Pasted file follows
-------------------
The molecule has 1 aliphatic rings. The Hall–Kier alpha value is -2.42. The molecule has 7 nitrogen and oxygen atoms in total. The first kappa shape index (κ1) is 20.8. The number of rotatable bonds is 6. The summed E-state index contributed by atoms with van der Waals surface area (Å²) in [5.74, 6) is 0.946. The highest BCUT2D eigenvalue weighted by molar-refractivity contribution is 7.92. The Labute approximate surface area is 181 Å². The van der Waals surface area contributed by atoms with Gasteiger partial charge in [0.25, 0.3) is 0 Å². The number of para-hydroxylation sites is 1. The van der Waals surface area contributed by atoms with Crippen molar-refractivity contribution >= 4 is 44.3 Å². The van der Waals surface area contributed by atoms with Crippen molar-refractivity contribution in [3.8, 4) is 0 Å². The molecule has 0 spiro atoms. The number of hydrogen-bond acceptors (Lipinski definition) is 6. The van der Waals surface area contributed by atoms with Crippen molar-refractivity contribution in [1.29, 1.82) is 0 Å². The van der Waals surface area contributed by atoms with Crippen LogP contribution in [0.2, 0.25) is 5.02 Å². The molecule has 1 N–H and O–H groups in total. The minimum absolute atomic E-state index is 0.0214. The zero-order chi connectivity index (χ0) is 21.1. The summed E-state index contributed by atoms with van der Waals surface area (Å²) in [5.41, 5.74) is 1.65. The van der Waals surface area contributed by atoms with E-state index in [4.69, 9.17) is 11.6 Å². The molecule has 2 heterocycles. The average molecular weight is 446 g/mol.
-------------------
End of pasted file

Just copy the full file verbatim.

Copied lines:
The molecule has 1 aliphatic rings. The Hall–Kier alpha value is -2.42. The molecule has 7 nitrogen and oxygen atoms in total. The first kappa shape index (κ1) is 20.8. The number of rotatable bonds is 6. The summed E-state index contributed by atoms with van der Waals surface area (Å²) in [5.74, 6) is 0.946. The highest BCUT2D eigenvalue weighted by molar-refractivity contribution is 7.92. The Labute approximate surface area is 181 Å². The van der Waals surface area contributed by atoms with Gasteiger partial charge in [0.25, 0.3) is 0 Å². The number of para-hydroxylation sites is 1. The van der Waals surface area contributed by atoms with Crippen molar-refractivity contribution >= 4 is 44.3 Å². The van der Waals surface area contributed by atoms with Crippen molar-refractivity contribution in [3.8, 4) is 0 Å². The molecule has 0 spiro atoms. The number of hydrogen-bond acceptors (Lipinski definition) is 6. The van der Waals surface area contributed by atoms with Crippen molar-refractivity contribution in [1.29, 1.82) is 0 Å². The van der Waals surface area contributed by atoms with Crippen LogP contribution in [0.2, 0.25) is 5.02 Å². The molecule has 1 N–H and O–H groups in total. The minimum absolute atomic E-state index is 0.0214. The zero-order chi connectivity index (χ0) is 21.1. The summed E-state index contributed by atoms with van der Waals surface area (Å²) in [5.41, 5.74) is 1.65. The van der Waals surface area contributed by atoms with E-state index in [4.69, 9.17) is 11.6 Å². The molecule has 2 heterocycles. The average molecular weight is 446 g/mol.